Soon, people will be able to take photos through walls, disregarding what we today call “privacy”. The technology is based on Wi-Fi, as a student from the Technical University of Munich recently discovered#fotomagic
For his bachelor thesis, Philipp Holl worked with his academic supervisor, Friedemann Reinhard, to create a device that can take 3D photographs of objects obstructed by walls. The result was so innovative, that it was soon published in the journal Physical Review Letters. The basis of it was none other than Wi-Fi. Yes, the technology we use to get Internet on our devices can be tool needed to capture “holograms”. See, routers scatter microwave radiation through rooms, the signal frequently bouncing off objects, signaling the presence of them.
This means that if capture correctly, they can show the presence and shape of an object from that room, even if it’s impossible to see it with the naked eye. This is not the first time someone has detected moving objects via Wi-Fi. Yet, no one has used this technology to make a 3D hologram of a whole room and the things in it.
Philipp Holl’s method is successful because he uses two antennas. One is fixed and scans the entire environment from that point in space, while the other is mobile and takes in the scene from many different points. Also, the antennas record the intensity of the Wi-Fi signal and its phase, too. Then, the signals go into a computer where a software takes over. It creates many two-dimensional images and then puts them together for a 3D one. Shadows and reflections are caught and registered.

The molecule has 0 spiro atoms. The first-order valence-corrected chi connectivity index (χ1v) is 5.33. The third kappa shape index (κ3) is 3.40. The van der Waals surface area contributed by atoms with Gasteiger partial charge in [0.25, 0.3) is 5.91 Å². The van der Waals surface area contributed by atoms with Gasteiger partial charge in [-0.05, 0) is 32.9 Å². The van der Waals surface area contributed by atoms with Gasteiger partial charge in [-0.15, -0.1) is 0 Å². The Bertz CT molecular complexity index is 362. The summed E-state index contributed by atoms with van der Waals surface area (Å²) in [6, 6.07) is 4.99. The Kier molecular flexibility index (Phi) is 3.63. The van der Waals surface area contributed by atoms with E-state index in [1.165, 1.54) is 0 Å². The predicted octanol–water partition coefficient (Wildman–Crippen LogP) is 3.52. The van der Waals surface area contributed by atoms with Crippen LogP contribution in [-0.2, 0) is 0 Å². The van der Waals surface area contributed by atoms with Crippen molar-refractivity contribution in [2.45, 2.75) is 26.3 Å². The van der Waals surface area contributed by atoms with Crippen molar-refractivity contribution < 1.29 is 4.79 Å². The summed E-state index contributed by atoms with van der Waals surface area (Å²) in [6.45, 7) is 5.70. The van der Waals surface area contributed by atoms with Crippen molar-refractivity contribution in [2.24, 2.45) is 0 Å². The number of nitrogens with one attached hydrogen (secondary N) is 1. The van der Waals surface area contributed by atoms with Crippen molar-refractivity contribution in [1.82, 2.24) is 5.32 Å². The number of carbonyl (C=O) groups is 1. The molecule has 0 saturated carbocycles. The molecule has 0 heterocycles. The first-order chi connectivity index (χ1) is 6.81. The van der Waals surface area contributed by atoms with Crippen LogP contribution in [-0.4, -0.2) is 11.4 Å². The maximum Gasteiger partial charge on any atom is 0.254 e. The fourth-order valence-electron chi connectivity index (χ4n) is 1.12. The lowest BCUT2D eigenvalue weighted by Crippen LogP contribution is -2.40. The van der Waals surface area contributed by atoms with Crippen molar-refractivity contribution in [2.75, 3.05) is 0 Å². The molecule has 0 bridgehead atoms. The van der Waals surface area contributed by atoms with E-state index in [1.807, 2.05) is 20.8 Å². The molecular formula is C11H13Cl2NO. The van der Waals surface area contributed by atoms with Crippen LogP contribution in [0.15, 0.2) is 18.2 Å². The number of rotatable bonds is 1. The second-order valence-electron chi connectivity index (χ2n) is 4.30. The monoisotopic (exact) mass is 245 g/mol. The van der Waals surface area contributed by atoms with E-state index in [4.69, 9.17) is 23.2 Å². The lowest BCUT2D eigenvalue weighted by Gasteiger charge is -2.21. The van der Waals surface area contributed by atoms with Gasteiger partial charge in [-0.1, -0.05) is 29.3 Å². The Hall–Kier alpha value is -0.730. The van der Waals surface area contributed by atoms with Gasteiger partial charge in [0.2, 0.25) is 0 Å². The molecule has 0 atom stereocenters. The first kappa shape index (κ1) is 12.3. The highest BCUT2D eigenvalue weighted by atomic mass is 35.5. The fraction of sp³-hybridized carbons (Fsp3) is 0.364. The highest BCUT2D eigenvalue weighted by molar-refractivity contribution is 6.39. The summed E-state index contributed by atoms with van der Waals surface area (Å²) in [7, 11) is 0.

The student’s device is in prototype phase and has a very limited resolution but proves his theory: Wi-Fi can capture a 3D photo. Holl further explained: “If there’s a cup of coffee on a table, you may see something is there, but you couldn’t see the shape […]. But you could make out the shape of a person, or a dog on a couch. Really any object that’s more than 4 centimeters in size.”
Sure, the tech could be used in years to come by agencies that disregard the notion of privacy, but it can also help in dangerous situations, by detecting people trapped in rubble after an earthquake or other natural disaster.
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